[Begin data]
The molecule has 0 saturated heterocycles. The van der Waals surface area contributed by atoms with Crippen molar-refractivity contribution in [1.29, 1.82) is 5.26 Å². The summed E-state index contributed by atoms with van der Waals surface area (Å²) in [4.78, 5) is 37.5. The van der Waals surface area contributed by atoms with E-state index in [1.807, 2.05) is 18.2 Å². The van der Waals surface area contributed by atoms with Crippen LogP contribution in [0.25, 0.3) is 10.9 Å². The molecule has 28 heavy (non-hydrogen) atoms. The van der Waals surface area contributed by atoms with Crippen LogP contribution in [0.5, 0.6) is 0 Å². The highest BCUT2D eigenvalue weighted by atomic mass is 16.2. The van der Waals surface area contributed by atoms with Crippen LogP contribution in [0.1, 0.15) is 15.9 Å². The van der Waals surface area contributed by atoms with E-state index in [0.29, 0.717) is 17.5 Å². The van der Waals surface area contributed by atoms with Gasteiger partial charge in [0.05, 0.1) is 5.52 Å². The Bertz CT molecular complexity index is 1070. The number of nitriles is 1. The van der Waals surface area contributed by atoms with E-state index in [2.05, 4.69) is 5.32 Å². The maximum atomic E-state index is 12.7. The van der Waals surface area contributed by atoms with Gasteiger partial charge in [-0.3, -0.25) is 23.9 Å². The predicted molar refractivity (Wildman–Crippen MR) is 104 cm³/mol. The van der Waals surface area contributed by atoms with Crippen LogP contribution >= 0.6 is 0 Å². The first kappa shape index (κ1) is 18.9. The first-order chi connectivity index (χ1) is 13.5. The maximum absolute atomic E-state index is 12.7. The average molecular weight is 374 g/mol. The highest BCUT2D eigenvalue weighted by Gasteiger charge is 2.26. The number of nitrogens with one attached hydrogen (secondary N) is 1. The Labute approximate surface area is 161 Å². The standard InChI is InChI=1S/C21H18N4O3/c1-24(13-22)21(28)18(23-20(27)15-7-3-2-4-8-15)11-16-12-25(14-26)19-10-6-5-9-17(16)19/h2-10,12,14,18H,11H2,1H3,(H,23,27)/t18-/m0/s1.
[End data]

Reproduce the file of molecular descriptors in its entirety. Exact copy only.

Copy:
The molecule has 0 saturated heterocycles. The van der Waals surface area contributed by atoms with Crippen molar-refractivity contribution in [1.29, 1.82) is 5.26 Å². The summed E-state index contributed by atoms with van der Waals surface area (Å²) in [4.78, 5) is 37.5. The van der Waals surface area contributed by atoms with E-state index in [1.807, 2.05) is 18.2 Å². The van der Waals surface area contributed by atoms with Crippen LogP contribution in [0.25, 0.3) is 10.9 Å². The molecule has 28 heavy (non-hydrogen) atoms. The van der Waals surface area contributed by atoms with Crippen LogP contribution in [0.5, 0.6) is 0 Å². The highest BCUT2D eigenvalue weighted by atomic mass is 16.2. The van der Waals surface area contributed by atoms with Crippen LogP contribution in [0.1, 0.15) is 15.9 Å². The van der Waals surface area contributed by atoms with E-state index in [0.29, 0.717) is 17.5 Å². The van der Waals surface area contributed by atoms with Gasteiger partial charge in [0.05, 0.1) is 5.52 Å². The Bertz CT molecular complexity index is 1070. The number of nitriles is 1. The van der Waals surface area contributed by atoms with E-state index in [2.05, 4.69) is 5.32 Å². The maximum atomic E-state index is 12.7. The van der Waals surface area contributed by atoms with Gasteiger partial charge in [-0.3, -0.25) is 23.9 Å². The predicted molar refractivity (Wildman–Crippen MR) is 104 cm³/mol. The van der Waals surface area contributed by atoms with Crippen LogP contribution >= 0.6 is 0 Å². The first kappa shape index (κ1) is 18.9. The first-order chi connectivity index (χ1) is 13.5. The maximum absolute atomic E-state index is 12.7. The average molecular weight is 374 g/mol. The highest BCUT2D eigenvalue weighted by Gasteiger charge is 2.26. The number of nitrogens with one attached hydrogen (secondary N) is 1. The Labute approximate surface area is 161 Å². The standard InChI is InChI=1S/C21H18N4O3/c1-24(13-22)21(28)18(23-20(27)15-7-3-2-4-8-15)11-16-12-25(14-26)19-10-6-5-9-17(16)19/h2-10,12,14,18H,11H2,1H3,(H,23,27)/t18-/m0/s1.